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Flashlights that detect alcohol in use in DUI stops

On Behalf of | Oct 3, 2011 | DUI |

Special police flashlights have been in use in certain college towns and other locations that can detect alcohol on a person’s breath if held near their face. These flashlights could be used in a traffic stop in which the police officer thinks a person may be driving under the influence of alcohol.

The devices look like regular flashlights but they detect alcohol vapors and have indicator lights that tell the officer whether the person may have been drinking lightly, moderately or heavily.

These flashlights are not entirely precise, and officers say that they wouldn’t be used as the sole evidence to convict someone of a DUI. Officers will, however, definitely use them to decide whether to continue to test someone for DUI, such as by subjecting a driver to field sobriety tests or Breathalyzer tests.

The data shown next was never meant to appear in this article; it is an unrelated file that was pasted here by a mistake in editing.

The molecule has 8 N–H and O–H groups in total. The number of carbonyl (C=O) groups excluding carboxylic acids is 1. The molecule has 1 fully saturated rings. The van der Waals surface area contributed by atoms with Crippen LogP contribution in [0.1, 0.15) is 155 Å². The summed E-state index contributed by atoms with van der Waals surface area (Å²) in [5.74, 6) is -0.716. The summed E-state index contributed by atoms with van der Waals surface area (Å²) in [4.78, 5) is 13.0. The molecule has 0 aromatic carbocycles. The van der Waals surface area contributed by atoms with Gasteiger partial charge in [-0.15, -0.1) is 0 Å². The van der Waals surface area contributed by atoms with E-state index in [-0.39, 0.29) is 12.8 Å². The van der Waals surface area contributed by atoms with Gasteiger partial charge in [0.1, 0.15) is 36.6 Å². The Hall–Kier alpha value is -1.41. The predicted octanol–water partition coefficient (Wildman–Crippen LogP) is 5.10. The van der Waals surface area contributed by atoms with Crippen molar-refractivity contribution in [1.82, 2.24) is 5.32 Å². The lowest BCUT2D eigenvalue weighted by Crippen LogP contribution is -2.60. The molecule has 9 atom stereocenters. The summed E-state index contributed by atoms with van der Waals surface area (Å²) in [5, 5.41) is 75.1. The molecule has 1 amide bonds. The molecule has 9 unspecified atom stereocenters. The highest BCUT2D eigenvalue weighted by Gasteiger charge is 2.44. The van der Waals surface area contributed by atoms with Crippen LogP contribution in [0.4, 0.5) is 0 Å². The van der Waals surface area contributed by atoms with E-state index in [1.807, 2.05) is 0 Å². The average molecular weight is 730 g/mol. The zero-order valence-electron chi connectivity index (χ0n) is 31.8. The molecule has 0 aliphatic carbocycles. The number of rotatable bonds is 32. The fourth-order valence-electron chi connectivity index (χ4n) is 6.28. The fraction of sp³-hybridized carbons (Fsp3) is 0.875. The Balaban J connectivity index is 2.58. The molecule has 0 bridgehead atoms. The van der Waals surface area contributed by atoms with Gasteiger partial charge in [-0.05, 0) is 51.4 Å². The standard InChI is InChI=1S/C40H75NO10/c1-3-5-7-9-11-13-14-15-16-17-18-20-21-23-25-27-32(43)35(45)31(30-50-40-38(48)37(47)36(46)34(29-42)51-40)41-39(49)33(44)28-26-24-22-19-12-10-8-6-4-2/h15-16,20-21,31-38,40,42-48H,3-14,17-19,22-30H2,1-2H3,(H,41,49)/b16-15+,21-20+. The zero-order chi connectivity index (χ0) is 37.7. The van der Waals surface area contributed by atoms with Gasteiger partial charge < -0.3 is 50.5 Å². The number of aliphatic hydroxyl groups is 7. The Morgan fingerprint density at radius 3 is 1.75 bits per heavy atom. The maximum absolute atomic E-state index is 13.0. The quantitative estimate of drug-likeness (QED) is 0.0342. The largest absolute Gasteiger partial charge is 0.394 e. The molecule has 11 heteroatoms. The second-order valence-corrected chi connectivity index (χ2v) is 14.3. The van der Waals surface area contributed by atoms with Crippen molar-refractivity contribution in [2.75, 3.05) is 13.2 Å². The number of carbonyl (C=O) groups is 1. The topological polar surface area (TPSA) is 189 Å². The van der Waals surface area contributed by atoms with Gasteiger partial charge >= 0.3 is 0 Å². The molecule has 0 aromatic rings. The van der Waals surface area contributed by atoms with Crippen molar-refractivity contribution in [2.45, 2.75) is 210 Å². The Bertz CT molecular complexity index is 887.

A driver pulled over by a police officer on suspicion of DUI or any other reason would not know that a police officer was using the DUI flashlight device to try to determine whether there was evidence of a DUI.

According to one recent article about a federally-funded study of the use of the devices on a college campus, the devices led to an increase in the amount of people who were suspected of driving under the influence at DUI checkpoints and given further testing.

Before the flashlights, the number of people who were identified as having a blood-alcohol concentration over the legal limit was 55 percent, and after the flashlights were put to use, that percentage rose to 71. The flashlights are thought to be able to help officers more readily detect underage DUI cases since a person under 21 does not have to be intoxicated to be arrested for DUI.

Source: StateCollege.com, “Alcohol-Detecting Flashlights Introduced in State College DUI Enforcement,” Adam Smeltz, Sept. 27, 2011